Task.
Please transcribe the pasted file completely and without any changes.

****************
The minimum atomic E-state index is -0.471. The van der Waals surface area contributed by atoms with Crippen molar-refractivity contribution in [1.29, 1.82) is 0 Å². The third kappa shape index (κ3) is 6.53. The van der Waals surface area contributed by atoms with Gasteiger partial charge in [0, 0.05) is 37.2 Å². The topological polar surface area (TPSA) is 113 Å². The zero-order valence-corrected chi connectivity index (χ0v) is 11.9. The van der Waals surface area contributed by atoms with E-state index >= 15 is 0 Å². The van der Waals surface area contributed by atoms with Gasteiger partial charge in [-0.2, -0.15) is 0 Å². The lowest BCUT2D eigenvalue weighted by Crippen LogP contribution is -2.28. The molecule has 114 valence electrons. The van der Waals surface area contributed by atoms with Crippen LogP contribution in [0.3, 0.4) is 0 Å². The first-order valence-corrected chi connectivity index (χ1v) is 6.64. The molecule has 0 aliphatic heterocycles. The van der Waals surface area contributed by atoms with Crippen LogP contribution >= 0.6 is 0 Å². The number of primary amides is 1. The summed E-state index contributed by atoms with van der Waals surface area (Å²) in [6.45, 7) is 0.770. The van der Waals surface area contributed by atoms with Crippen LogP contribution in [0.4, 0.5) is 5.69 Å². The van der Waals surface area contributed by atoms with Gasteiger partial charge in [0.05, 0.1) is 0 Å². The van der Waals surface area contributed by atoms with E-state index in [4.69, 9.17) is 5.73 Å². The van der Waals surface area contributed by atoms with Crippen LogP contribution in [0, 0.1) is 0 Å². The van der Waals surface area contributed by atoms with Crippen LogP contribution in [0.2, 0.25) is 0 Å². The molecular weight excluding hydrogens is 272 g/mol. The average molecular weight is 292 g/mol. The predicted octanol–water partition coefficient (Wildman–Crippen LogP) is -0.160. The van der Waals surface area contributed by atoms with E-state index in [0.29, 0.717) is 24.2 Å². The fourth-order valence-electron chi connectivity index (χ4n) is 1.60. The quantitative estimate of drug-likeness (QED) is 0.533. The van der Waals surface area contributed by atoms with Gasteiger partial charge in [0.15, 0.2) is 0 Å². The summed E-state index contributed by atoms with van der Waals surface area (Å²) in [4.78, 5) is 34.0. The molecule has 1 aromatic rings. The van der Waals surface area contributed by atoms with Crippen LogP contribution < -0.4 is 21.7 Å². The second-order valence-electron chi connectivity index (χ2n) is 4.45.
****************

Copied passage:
The minimum atomic E-state index is -0.471. The van der Waals surface area contributed by atoms with Crippen molar-refractivity contribution in [1.29, 1.82) is 0 Å². The third kappa shape index (κ3) is 6.53. The van der Waals surface area contributed by atoms with Gasteiger partial charge in [0, 0.05) is 37.2 Å². The topological polar surface area (TPSA) is 113 Å². The zero-order valence-corrected chi connectivity index (χ0v) is 11.9. The van der Waals surface area contributed by atoms with E-state index >= 15 is 0 Å². The van der Waals surface area contributed by atoms with Gasteiger partial charge in [-0.2, -0.15) is 0 Å². The lowest BCUT2D eigenvalue weighted by Crippen LogP contribution is -2.28. The molecule has 114 valence electrons. The van der Waals surface area contributed by atoms with Crippen LogP contribution in [0.3, 0.4) is 0 Å². The first-order valence-corrected chi connectivity index (χ1v) is 6.64. The molecule has 0 aliphatic heterocycles. The van der Waals surface area contributed by atoms with Crippen LogP contribution >= 0.6 is 0 Å². The number of primary amides is 1. The summed E-state index contributed by atoms with van der Waals surface area (Å²) in [6.45, 7) is 0.770. The van der Waals surface area contributed by atoms with Crippen LogP contribution in [0.4, 0.5) is 5.69 Å². The van der Waals surface area contributed by atoms with Gasteiger partial charge in [0.05, 0.1) is 0 Å². The van der Waals surface area contributed by atoms with E-state index in [4.69, 9.17) is 5.73 Å². The van der Waals surface area contributed by atoms with Crippen LogP contribution in [0, 0.1) is 0 Å². The van der Waals surface area contributed by atoms with Crippen LogP contribution in [0.2, 0.25) is 0 Å². The molecular weight excluding hydrogens is 272 g/mol. The average molecular weight is 292 g/mol. The predicted octanol–water partition coefficient (Wildman–Crippen LogP) is -0.160. The van der Waals surface area contributed by atoms with E-state index in [0.29, 0.717) is 24.2 Å². The fourth-order valence-electron chi connectivity index (χ4n) is 1.60. The quantitative estimate of drug-likeness (QED) is 0.533. The van der Waals surface area contributed by atoms with Gasteiger partial charge in [0.15, 0.2) is 0 Å². The summed E-state index contributed by atoms with van der Waals surface area (Å²) in [4.78, 5) is 34.0. The molecule has 1 aromatic rings. The van der Waals surface area contributed by atoms with Crippen LogP contribution < -0.4 is 21.7 Å². The second-order valence-electron chi connectivity index (χ2n) is 4.45.